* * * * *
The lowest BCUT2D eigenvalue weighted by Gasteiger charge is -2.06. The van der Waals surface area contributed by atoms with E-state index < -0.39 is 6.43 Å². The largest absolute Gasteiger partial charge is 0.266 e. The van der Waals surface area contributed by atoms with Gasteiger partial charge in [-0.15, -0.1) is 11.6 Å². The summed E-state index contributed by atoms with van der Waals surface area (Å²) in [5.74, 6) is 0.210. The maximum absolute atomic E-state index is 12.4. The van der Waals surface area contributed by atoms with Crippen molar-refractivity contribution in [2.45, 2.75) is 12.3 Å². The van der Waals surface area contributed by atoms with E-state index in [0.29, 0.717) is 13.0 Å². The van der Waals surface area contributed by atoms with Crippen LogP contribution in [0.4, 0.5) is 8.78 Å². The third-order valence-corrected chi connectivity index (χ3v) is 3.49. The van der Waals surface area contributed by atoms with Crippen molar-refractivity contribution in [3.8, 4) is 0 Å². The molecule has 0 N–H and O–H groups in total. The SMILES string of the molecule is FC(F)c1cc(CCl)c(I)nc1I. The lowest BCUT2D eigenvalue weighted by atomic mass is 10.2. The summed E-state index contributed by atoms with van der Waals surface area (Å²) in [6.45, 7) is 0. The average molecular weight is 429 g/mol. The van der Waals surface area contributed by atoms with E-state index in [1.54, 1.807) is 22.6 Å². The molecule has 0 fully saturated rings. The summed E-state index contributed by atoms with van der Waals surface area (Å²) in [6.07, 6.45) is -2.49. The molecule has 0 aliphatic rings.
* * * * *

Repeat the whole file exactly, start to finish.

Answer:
The lowest BCUT2D eigenvalue weighted by Gasteiger charge is -2.06. The van der Waals surface area contributed by atoms with E-state index < -0.39 is 6.43 Å². The largest absolute Gasteiger partial charge is 0.266 e. The van der Waals surface area contributed by atoms with Gasteiger partial charge in [-0.15, -0.1) is 11.6 Å². The summed E-state index contributed by atoms with van der Waals surface area (Å²) in [5.74, 6) is 0.210. The maximum absolute atomic E-state index is 12.4. The van der Waals surface area contributed by atoms with Crippen molar-refractivity contribution in [2.45, 2.75) is 12.3 Å². The van der Waals surface area contributed by atoms with E-state index in [0.29, 0.717) is 13.0 Å². The van der Waals surface area contributed by atoms with Crippen LogP contribution in [0.4, 0.5) is 8.78 Å². The third-order valence-corrected chi connectivity index (χ3v) is 3.49. The van der Waals surface area contributed by atoms with Crippen molar-refractivity contribution in [3.8, 4) is 0 Å². The molecule has 0 N–H and O–H groups in total. The SMILES string of the molecule is FC(F)c1cc(CCl)c(I)nc1I. The lowest BCUT2D eigenvalue weighted by atomic mass is 10.2. The summed E-state index contributed by atoms with van der Waals surface area (Å²) in [6.45, 7) is 0. The average molecular weight is 429 g/mol. The van der Waals surface area contributed by atoms with E-state index in [1.54, 1.807) is 22.6 Å². The molecule has 0 fully saturated rings. The summed E-state index contributed by atoms with van der Waals surface area (Å²) in [6.07, 6.45) is -2.49. The molecule has 0 aliphatic rings.